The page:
There, on the corner of her memory, is a thought — had there been a baby brother? She hasn’t remembered him in years and years. He must have disappeared around the same time her father did, but she isn’t sure, she may have never known. There was a time she doesn’t remember at all, and then the flurry of activity with the move, the new stepfather, the new stepsister.

It is very cold out, now; it must be fully night. She lays down on the ground, curls inside her cloak to stay warm. She is hungry and cold, and in the back of her mind she still hears the echoing cries of the birds as they swooped down from the heavens towards her. Her sleep at night is always fitful and prone to terrors; she hears the heavy flapping of the birds’ wings in her dreams. It is very cold; she sleeps, but does not dream. There are no poachers, no ruffians, not even any hungry wolves that accost her as she sleeps.

The sun rises, but she does not wake up. It is a clear morning, and frost has traced her features, left her shape outlined upon the ground where she slept. A small boy is the first person to notice her, and he tugs at his mother’s apron to get her attention. He does not cry: he did not know the girl, he does not recognize death. She had not travelled so very far from the infirmary, but she had managed to leave the castle grounds, and cross a fallow field to the edge of a small village of share croppers. No one recognizes her as being from the court, for her clothes are not fine, and she is buried in the small churchyard, in the corner by itinerants and unknowns. Her story ends.

Sunday, April 13, 2014


Two things in life are certain: cats and taxes.

2013 (prep for 2012 returns)

2014 (prep for 2013 returns)

Saturday, March 22, 2014

in like a lion

happy spring (eventually, presumably, hopefully)

Thursday, February 13, 2014

Tohu and Tikun

Under the tree that knew everything, I felt the pressure of knowledge. Under the tree that knew everything, I felt the air of expectation. Under the tree that knew everything, I felt the fog of emotion. I was too curious to care for knowledge, too rebellious to care for expectation, too confused to recognize emotion. Instead, I lay under the great spreading branches, my head pillowed by a tree root, and I watched what life existed above.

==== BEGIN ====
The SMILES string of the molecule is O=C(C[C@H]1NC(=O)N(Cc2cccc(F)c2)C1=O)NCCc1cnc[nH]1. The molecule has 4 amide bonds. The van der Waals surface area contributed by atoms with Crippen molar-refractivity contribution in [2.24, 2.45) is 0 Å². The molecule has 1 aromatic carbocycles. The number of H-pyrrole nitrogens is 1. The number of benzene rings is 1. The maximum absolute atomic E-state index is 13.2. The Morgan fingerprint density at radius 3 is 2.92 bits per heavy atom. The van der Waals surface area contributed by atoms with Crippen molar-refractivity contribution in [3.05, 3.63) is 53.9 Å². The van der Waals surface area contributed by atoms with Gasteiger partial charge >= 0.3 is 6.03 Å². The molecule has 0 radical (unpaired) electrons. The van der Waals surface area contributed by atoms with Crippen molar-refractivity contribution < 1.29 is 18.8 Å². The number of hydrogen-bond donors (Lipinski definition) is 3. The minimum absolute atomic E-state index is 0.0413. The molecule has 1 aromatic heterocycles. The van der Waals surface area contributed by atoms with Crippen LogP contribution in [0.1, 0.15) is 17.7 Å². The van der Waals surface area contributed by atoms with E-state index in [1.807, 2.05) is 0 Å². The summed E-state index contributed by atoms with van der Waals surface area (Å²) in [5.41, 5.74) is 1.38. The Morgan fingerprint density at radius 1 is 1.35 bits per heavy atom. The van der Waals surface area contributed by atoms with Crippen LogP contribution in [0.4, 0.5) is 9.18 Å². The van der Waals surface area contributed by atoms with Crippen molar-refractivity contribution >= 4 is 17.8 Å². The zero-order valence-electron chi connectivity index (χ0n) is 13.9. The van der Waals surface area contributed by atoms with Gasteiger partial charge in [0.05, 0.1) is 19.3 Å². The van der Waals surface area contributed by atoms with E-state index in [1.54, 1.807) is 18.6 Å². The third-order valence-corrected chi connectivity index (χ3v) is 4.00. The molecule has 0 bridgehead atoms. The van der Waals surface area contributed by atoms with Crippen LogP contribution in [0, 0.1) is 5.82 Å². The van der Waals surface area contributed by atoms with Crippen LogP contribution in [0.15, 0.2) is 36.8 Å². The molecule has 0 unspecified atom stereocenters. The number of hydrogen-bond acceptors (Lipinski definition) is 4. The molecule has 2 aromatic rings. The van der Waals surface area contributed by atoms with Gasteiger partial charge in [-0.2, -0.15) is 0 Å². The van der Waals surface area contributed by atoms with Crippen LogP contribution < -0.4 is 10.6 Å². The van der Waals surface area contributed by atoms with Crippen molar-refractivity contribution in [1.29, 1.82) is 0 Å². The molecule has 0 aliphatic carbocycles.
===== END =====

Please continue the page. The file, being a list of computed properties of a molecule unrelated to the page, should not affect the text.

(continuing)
Item, one squirrel. Item, a second squirrel. The squirrels barked at me, then catapulted into an adjacent tree and disappeared. Item, a bird. It may have been a mockingbird, or it may have been a crow, or it may have been a bluejay. My ignorance of this particular is inexcusable, but I was distracted. Between hearing the flurry of beating wings and the rustling of disturbed leaves, I looked up into the heart of the canopy and was surprised to realize that the light was a different color than underneath any of the other trees, or, for that matter, than when standing out in open ground. It wasn’t a delicate filtered green like underneath willows or the ruddy shadows of a maple; it wasn’t a pure blue of day light or the deep velvet of twilight. I forgot about the birds completely.

Something about the air filtered by this tree turned it into a pearlescent glow, like the full moon on the ocean or a puddle slicked by oil after a summer storm, depending on whether one is at the shore or in the city. The air didn’t smell any different, and the sounds were the sounds of the afternoon: the barking squirrels, the rustling birds; somewhere near but not too near, the swish of tires in a hum of traffic.